I Tattooed Innocence and Freedom on My Skin and in My Soul
Tattooing is an art, much like painting or writing. A painter and the owner of his painting, a writer and the reader of his book, the tattoo artist and the tattoo bearer; both express their individuality by pouring ink on the blank page.
People tattoo what’s they think important or beautiful: the teenage girl with the name of her high school sweetheart on her right breast, the muscular trainer in my gym with dragons flying down his biceps, my yoga teacher with a small spiritual symbol on his arm. For me, I let my skin be drilled by needle and bit my lip through the blood because I wanted to permanently write on my body a lifetime reminder of what I chose to become.
I have two tattoos. On my left foot: “See the World”, and on the back of my left shoulder: a feather.
I had my first tattoo in February 2012. Alone, I walked though a tiny, dirty alley of Hanoi’s Old Quarter, entered a small tattoo workshop, gave my foot to a mid-age male tattooist who looked even dodgier than his workplace. Unknowing what compelled me, I walked through that narrow alley after a bewildering failure that shattered my identity. Perhaps, I needed the pain on my skin to feel and understand the pain in my heart. Perhaps, in the midst of nothingness when all had been lost, what I wanted was to create myself again.
On that winter day, I tattooed on my left foot “See the World”. 3 months after, by the end of my soul-stretching internship in Poland, I had another tattoo, this time on the back of my left shoulder: a feather. Almost 3 years has passed from that turning point: the failure, the choice to sweep away my ego’s shattered pieces to rediscover what I was made of. In that process, I grew more than I had imagined. So did the meaning of my tattoos.
At the start, “See the World” simply meant to travel, board a plane, see new places, meet new people – very literal, considering that it is on my feet. That’s what I did. From New York to Sydney, from Rome to New Delhi, from Moscow to Singapore, from Amsterdam to Jakarta, from Cairo to Beijing, countless hours on trains and planes and foot and sometimes rickshaws. The more I travelled the more I realized an important truth. That the miles I journeyed outward would mean nothing, if I failed to journey inward.
Home is wherever we feel centered, safe and free, isn’t it? For a deeply-rooted ego, travelling is nothing but a trip far away from home – if he has a home at all. The tourist sees much but doesn’t learn much, for his vision is obscured by his narrow binoculars. A true traveller brings home everywhere, she seeks exploration, amazement, understanding, by letting go of judgment and seeing the world with innocent eyes. She learns in every steps she walks, even if she never walks outside her home town. This is what “See the World” means for me now.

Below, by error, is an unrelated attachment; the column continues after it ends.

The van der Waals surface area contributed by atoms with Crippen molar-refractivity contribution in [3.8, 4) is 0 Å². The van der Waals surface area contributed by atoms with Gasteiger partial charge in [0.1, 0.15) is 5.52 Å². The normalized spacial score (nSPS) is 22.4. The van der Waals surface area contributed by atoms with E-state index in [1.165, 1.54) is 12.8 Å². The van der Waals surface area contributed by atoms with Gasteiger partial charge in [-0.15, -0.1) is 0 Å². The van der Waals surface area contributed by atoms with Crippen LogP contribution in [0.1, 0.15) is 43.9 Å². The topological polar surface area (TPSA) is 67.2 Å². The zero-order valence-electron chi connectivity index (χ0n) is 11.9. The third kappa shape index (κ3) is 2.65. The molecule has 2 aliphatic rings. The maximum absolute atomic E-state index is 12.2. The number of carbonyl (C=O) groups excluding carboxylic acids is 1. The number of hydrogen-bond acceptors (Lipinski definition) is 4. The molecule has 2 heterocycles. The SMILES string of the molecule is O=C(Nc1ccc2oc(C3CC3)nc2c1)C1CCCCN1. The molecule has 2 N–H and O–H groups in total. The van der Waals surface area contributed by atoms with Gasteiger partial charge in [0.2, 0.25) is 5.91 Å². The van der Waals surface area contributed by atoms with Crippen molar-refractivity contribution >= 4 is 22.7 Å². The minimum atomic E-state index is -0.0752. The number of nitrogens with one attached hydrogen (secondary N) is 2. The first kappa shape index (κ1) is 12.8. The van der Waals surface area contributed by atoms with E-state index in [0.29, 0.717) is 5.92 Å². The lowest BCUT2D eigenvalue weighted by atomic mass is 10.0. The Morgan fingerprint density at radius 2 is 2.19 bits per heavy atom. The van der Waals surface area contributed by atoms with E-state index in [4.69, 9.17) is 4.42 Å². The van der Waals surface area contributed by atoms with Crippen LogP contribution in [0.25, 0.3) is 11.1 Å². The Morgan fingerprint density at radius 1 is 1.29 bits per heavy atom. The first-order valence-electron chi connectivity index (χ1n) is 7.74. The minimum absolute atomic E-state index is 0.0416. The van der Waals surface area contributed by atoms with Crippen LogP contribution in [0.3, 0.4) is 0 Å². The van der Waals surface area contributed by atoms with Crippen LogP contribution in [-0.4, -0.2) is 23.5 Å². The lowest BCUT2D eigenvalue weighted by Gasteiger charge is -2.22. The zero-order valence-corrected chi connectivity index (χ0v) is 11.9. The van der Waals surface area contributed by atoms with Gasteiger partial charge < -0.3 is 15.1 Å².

The feather symbolizes freedom. I wished to spread my wings and soar. I used to think that freedom means being able to go wherever I wanted to go, and do whatever I wanted to do. Only recently I understood that freedom is present not when we act on our own terms, but when we think on our own terms.
Ultimate freedom is freedom in our head – freedom of the mind. I have learned the importance of taking nothing by default: no received wisdoms, no conventional mindsets, no existing norms; of being skeptical towards all doctrines, dogmas, authorities. I want to think with my own brain, judge with my own conscience, and make choices that stay true to who I am. Freedom is also to express myself without fear. I have understood that I have a voice and so does everyone else. I want to share my voice and contribute to the grand symphony of this world.
Most importantly, freedom is being an egoless nonconformist, who rebels not out of arrogance but out of curiosity. Why curiosity? Gazing at the magnificence of life and the mystery of our world, I can’t help but feeling overwhelmed by reverence and a sense of wonder? What is better to do with the little time I have on this earth than to be a curious soul who never stops learning?
That’s the stories of my tattoos. I will never regret having them, not because they are tattooed on my skin, but because they are tattooed in my soul. They are me screaming out loud: “It doesn’t matter who I was. Don’t you dare to define me. This is what I choose to become!”
It’s the end of 2014. My resolutions are to see the world with innocent eyes, and to soar in freedom with a beating heart of an egoless nonconformist. In 2015, and for a lifetime.
Happy New Year, my readers
May you tattoo in your soul what you choose to be.
In case you are curious, here are two memoirs of mine that were mentioned: Your Life’s Biggest Failure can Open the Door to Stillness, That was My Case, and Cleaning Mirror in Strange Land: How Does it Feel to be Yourself